Royal Shakespeare Company actors were trained on the use of the social medium – 140 characters and all that – and how people used it to interact with one another, what the social contract was with followers and how to present oneself consistently and believably. Each of the major characters had a twitter account – JulietCap16, Jess_nurse, Romeo_mo for example – and every day they “performed” online. They chatted to one another, they scolded one another, they made plans and declarations of love. They broke news via Twitter and shared gossip – with each other and with their audience. It was absolutely gripping. The climactic moments when the characters were offline, not responding to messages from the characters online, were truly gripping. People from around the world interacted with the actors driving the twitter accounts, looking for Juliette, crying at the death of Laurence_Friar, fantastising about Romeo. It was a truly compelling proposition.

That’s the social media model, with the content holder in control of the storytelling, but engaging at a very high level with the audience. Getting the feedback from the characters meant the Me-Cultists felt part of the production. They were able to share information about Such Tweet using their own twitter feeds which served a dual purpose: promoting the play over its three week run, and demonstrating an understanding of what was going on to friends and followers.

If this strikes a chord, you must also look at Channel 4 Education‘s award-winning slate from the past two years. The team there, and the talented production companies they have commissioned, aren’t re-creating TV on the Web, but are creating cross-platform projects that encourage participation, dialogue and learning.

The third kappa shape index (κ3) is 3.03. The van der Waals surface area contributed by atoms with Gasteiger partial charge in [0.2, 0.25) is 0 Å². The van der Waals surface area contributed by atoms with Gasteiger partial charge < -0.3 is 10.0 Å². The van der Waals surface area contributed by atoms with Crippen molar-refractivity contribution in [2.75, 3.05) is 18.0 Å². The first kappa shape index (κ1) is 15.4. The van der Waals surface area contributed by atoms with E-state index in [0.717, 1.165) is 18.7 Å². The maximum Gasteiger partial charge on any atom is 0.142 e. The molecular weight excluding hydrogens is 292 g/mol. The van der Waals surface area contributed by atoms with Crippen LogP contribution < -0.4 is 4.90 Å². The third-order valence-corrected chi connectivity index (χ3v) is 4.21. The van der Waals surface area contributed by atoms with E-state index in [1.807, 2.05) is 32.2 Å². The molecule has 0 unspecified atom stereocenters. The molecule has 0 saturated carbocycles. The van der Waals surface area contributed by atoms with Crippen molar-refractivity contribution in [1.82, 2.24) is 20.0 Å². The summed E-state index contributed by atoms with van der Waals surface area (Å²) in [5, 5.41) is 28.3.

Another examples of a carefully curated, cross-platform storytelling proposition that has integrated multiple touchpoints in a thoughtful way to allow the audience to join in the ongoing performance on their own terms was The Lost Experience.

It took a storytelling medium you’re familiar with, the television programme, and expanded it using the Web and other traditional media. Based on the hit ABC drama Lost, the Experience created levels of intrigue that fed into the story universe that engaged the audience in a very active and personalised way. The producers of the programme boosted the profiles of several of the secondary characters by taking fans on an information-gathering mission across television commercials, printed ads in national US magazines, blogs, “found” videos, telephone calls and emails. Although it was orchestrated by the production team, audience members were involved in collaborative storytelling by bringing new discoveries, forcing plot points out and driving the speed of the story arc.

Although there are other storytelling projects of this type that are better-realised and were better-received (see Dr. Jane McGonigal’s extensive repertoire for some examples), the real benefit that The Lost Experience production team had was its commercial partners and its placement on a public broadcasting medium. They were able to engage people on a massive scale, and to bring a whole new participatory dimension to the series.